Keep On Keepin’ On


Day to day can be so tough. It might be that same project you’ve been trying to work on for weeks, or a series of calls from people you don’t want to talk to that seemingly get booked back to back for weeks on end, or those emails that just keep piling up because they take more time to research and answer than you can manage while glancing at through them while on your smart phone at the grocery store line.

It wears you down with the sameness of it all. One of the reasons for this, outside of the fact that some of your work probably is the same, day to day, is that as this blog post from Ali Luke of Aliventures states, in many ways, we’re conditioned to view work as well, work. She actually calls it a “necessary evil”, one that only exists to pay rent, buy food, and gain access to the things that really make life living. And it looks like she’s not alone, if you google day to day drudgery at work, nearly 489,000 responses come up.

Good news though for those of us who are having trouble keeping on keeping on. There’s actual research that says YES you are making a difference in long term career success for you and there’s help to be found along the way. On this Friday that is seemingly taking forever, here are a few great highlights that might help you know you can indeed make it!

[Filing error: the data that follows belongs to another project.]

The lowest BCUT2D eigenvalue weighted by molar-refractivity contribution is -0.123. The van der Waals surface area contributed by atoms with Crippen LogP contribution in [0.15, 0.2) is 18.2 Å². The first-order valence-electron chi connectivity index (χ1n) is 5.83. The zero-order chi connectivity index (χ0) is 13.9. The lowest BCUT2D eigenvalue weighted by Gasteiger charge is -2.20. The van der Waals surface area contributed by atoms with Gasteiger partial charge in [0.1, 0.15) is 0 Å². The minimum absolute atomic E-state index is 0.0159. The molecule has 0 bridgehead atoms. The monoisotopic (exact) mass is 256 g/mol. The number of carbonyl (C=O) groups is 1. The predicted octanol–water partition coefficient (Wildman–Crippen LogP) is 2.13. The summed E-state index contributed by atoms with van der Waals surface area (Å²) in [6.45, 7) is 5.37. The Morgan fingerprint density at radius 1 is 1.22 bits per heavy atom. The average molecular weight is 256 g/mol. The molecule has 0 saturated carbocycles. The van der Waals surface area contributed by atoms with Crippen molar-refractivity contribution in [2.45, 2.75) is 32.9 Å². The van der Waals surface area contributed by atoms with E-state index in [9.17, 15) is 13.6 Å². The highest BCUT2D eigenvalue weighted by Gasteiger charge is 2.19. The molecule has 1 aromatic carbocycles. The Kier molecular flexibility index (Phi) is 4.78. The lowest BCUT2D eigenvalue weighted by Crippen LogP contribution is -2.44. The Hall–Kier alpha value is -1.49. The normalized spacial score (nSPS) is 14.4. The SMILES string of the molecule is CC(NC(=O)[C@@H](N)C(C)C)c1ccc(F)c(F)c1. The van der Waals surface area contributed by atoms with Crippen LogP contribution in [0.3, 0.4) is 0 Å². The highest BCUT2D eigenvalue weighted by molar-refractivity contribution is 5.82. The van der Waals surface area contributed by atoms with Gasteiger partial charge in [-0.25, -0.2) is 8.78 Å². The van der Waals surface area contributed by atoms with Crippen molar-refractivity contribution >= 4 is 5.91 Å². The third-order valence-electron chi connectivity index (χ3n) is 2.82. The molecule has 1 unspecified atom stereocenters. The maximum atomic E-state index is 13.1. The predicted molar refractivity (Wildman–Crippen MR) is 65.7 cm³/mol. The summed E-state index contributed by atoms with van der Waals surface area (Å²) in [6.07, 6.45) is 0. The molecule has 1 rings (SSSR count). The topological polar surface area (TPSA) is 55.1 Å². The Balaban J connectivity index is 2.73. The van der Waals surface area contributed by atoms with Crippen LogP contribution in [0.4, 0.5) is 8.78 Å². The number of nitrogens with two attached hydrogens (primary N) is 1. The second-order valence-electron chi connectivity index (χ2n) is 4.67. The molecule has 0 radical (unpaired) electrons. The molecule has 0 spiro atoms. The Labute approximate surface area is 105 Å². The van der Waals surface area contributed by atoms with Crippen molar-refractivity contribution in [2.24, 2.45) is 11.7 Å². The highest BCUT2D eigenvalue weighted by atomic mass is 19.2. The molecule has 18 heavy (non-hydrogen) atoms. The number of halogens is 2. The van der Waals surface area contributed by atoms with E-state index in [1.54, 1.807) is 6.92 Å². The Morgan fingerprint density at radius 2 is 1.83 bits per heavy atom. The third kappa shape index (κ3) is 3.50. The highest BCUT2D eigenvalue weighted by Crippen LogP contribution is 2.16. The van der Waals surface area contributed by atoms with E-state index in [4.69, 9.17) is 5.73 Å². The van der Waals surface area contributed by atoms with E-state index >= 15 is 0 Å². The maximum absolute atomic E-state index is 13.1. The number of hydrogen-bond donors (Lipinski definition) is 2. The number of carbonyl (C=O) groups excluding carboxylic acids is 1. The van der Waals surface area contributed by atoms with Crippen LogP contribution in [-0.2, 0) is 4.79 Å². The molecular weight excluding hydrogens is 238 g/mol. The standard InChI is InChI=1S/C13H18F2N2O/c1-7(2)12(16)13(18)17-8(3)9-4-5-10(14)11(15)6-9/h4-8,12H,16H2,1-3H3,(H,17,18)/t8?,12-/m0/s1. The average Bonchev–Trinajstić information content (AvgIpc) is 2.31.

1) Long term means expertise
Knowing when to leave is important, but giving yourself a chance to stay long enough to build up your expertise is important. A 2012 Forbes article indicates that long term success indicates that one of the strongest indicators you’re going to “make it” is staying power. From Bono to the estimable Joan Rivers, to Jimmy Carter and Angela Merkel, or Anne Sweeney or Warren Buffet; these folks demonstrate that sticking with it will get you places you might never have imagined.

2) Long term doesn’t mean short sighted
As the saying goes, it’s all the small stuff. Short term satisfaction contributes to long term success. If you absolutely are dreading your day to day on a continual basis, your health, environment, and people around you will likely suffer. Make the choice to establish what it really means to live your life for the long term and find things that will keep you happy in the short term. If this means setting goals for that vacation you want to take, building in burn out days (mental health time off), or merely taking a social media break to help spur your workplace productivity, make the time to build those in so that you’re not short shifting yourself.

3) Keep your network close
Work is not just about work. It’s about relationships and the people you get to work, collaborate, and yes, commiserate with. And if you work from home or dislike the people you work with, social media like these keep on boards from Pinterest or these great tweets and memes will be there to pick you right back up.

Happy Friday y’all. We’ll see you same time, same place on Monday…

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